Sleep Drug Helps Car-Crash Victim Start Speaking Again

Docs say man regained speech after being given drug normally used as sedative
By Jenn Gidman,  Newser Staff
Posted Jan 6, 2015 3:50 PM CST
Sleep Drug Helps Car-Crash Victim Start Speaking Again
After being administered a sedative called midazolam, a patient came out of a minimally conscious state he had been in for almost two years.   (Shutterstock)

A 43-year-old car-crash victim in Italy who fell into a "minimally conscious state" to the point where he could no longer speak suddenly started chatting again after receiving a sedative, LiveScience reports. A study published in November in Restorative Neurology and Neuroscience said it's the first case showing "the 'awakening' effect of midazolam," a drug typically used to induce sleepiness before surgery. The man was in a coma for 40 days after his accident, then a "vegetative state" for four weeks. He was discharged after 10 months, but his condition worsened: Two years after the accident he couldn't say a single word or respond to simple commands and was performing "aimless repetitive behaviors" like clapping. Doctors treated him with various meds to no avail but then gave him midazolam instead of the usual propofol (the same drug that killed Michael Jackson) before a CT scan.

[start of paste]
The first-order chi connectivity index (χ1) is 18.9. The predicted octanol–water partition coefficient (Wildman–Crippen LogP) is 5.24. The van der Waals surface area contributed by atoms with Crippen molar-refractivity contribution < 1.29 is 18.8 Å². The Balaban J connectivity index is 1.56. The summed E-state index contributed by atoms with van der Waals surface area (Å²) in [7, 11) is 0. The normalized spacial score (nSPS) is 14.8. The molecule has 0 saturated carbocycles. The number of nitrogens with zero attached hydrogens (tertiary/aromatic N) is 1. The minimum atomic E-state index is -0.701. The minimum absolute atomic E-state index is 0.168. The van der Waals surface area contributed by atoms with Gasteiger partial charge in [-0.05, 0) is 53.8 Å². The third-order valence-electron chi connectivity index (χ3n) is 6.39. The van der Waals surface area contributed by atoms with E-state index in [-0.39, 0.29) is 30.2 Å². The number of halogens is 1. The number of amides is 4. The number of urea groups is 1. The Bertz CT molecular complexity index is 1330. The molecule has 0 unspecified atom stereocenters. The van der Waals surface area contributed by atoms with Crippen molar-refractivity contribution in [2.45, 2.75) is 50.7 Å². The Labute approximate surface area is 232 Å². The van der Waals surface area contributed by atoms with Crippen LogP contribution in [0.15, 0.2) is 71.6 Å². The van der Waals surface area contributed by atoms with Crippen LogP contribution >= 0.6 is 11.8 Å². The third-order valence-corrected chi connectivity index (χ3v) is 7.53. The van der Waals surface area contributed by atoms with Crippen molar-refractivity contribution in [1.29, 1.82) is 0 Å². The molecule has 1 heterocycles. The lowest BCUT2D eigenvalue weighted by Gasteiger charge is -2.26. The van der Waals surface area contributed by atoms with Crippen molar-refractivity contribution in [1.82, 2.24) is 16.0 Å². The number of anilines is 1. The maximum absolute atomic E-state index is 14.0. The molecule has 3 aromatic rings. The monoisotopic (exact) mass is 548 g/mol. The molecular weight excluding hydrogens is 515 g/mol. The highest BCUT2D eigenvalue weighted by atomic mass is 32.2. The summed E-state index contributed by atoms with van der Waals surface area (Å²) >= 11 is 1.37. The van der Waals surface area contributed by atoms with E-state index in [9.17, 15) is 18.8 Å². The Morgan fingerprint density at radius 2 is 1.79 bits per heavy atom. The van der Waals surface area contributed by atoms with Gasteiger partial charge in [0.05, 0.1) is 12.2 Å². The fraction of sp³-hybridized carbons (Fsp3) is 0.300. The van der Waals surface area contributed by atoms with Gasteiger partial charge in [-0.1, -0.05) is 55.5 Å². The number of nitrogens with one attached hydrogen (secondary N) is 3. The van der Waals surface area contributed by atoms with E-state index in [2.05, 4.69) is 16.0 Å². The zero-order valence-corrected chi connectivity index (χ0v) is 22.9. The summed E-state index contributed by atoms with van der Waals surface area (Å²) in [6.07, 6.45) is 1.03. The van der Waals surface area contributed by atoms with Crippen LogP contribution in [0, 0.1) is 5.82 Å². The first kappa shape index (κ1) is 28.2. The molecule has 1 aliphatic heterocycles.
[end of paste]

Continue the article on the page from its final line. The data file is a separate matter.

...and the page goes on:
The man suddenly "began to interact with the anesthetist," then with others, the study notes. The effect wore off after two hours, but doctors were able to replicate the results during a second midazolam dosage. The study notes that patients with catatonia (a state of unresponsiveness they're not sure this man suffered from) have responded to this drug before. Because midazolam can only be used in a hospital setting, doctors switched the patient over to carbamazepine (an epilepsy drug), which has since helped the man "maintain the improvement of his ability to interact and communicate with people," a study co-author tells LiveScience. Interestingly, zolpidem (often sold under the brand name Ambien) has been "well documented in literature" as evoking response in similar patients, but it didn't work this time, the study notes. (Midazolam has also been cited in botched executions.)

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